Meet the Author

Paul W. Bauer |

Senior Research Economist

Paul W. Bauer

Paul Bauer is a former senior research economist at the Federal Reserve Bank of Cleveland.

Meet the Author

Katie Corcoran |

Author

Katie Corcoran was formerly a research assistant in the Research Department of the Federal Reserve Bank of Cleveland.

03.31.08

Economic Trends

Recession: Are We or Aren’t We?

Paul W. Bauer and Katie Corcoran

Living in an age when we expect access to virtually all goods and services 24/7 and real-time reporting on even minor news events, many people have little patience with economists who cannot say for sure whether we are currently in a recession or not. Given the financial headlines and carnage in the housing markets, how could there be any uncertainty?

No one is arguing, economically speaking, that these are “the best of times,” but weak economic growth is not the same thing as a recession. As defined by the Business Cycle Dating Committee of the National Bureau of Economic Research, “A recession is a significant decline in economic activity spread across the economy, lasting more than a few months, normally visible in real GDP, real income, employment, industrial production, and wholesale–retail sales.” This is an intentionally broad definition designed more for academic studies of business cycle dynamics than feeding the 24-hour news channels. The March 2001 peak of the last business cycle was not announced until November 26, 2001, while the November 2001 trough was not called until July 17, 2002. You can do pretty well without the Dating Committee with the rough rule of thumb that a recession is two consecutive quarters of negative GDP growth, but even this measure leaves us waiting at least two full quarters for an answer.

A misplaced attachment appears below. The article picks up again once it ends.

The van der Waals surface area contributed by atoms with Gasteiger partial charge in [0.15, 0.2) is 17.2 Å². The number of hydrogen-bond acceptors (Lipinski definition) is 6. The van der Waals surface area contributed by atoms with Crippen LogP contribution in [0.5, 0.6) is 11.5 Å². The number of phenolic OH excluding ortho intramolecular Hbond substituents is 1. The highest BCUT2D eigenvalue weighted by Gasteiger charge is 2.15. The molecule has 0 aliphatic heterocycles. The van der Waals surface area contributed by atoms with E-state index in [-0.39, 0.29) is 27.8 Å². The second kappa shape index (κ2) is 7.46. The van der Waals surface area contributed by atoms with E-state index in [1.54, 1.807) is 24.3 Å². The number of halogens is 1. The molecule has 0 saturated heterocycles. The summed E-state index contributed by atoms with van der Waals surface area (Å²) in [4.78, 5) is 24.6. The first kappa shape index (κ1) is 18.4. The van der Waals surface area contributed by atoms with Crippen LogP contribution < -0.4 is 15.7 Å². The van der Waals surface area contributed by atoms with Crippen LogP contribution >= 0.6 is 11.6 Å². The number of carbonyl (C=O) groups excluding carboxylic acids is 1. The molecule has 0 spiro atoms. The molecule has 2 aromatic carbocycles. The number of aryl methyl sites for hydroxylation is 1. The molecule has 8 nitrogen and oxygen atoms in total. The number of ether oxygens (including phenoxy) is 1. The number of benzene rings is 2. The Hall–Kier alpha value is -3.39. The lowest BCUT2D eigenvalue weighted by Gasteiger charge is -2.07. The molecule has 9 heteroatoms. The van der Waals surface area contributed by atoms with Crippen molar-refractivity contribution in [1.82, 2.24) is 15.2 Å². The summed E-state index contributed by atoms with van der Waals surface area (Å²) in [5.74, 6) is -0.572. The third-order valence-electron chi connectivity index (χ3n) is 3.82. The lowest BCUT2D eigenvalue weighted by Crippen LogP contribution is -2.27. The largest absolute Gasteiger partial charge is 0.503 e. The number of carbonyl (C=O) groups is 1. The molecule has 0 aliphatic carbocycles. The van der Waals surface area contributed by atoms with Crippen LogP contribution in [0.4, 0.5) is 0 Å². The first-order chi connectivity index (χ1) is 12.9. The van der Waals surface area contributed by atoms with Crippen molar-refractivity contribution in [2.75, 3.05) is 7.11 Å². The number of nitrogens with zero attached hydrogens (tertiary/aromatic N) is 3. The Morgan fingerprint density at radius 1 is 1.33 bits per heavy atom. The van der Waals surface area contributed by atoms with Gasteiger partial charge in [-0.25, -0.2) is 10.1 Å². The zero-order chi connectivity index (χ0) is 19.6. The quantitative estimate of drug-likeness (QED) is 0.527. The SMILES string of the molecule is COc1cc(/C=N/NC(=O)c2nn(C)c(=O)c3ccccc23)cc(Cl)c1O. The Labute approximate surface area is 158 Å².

With any definition of recession, there is going to be a delay due to the time it takes the various statistical agencies to collect and publish the data. For example, estimates of GDP are made on a quarterly basis, and although we get preliminary estimates within one month after the end of a quarter, those figures face significant revision over the next two months, as additional data become available. It might be possible to reduce the time to get initial estimates and the magnitude of subsequent estimates, but timely, accurate data is costly—and real (inflation-adjusted) federal appropriations for economic statistics have been largely flat over the past decade, even as the size of the economy has nearly doubled.

Of course, one does not have to wait for a formal decision on whether the economy is officially in a recession or not to know that the U.S. economy is not firing on all cylinders. Even though the final estimate for real GDP in the fourth quarter of 2007 remained positive at 0.6 percent (we are still a month away from the advance estimate for the first quarter of 2008), that is still a very weak growth rate.

How weak? Because the U.S. population grew nearly 1 percent, real GDP per capita, a widely employed measure of a country’s ability to provide for the material well-being of its population, actually fell last quarter.

Looking at this series over time, we see that there have been a number of quarters in which economic growth has not kept up with population growth, and yet the economy was not formally in a recession. That is, while most of the time, when GDP per capita is negative, the economy is in recession, it is not always the case. Besides the fourth quarter of 2007, we have had two such quarters just in this last cycle—the fourth quarter of 2002 and the first quarter of 2007.

How strong should growth be going forward? Population growth has varied from nearly 2 percent in the early 1950s at the peak of the baby boom to a bit under 1 percent, about where we are now.  Consequently, a 1 percent real GDP growth rate is currently needed just to maintain our current living standards. However, a healthy growth rate would be more like 2.7 percent, the sum of the expected population rate (and thus roughly the growth rate of the labor force) and long-run trend in labor productivity growth (how much more output each worker is able to produce, which the Social Security Administration estimates to be about 1.7 percent, as measured by GDP per hour worked by all workers). If the Blue Chip Forecast is correct, the U.S. economy will be back to this growth rate in the third quarter of 2008.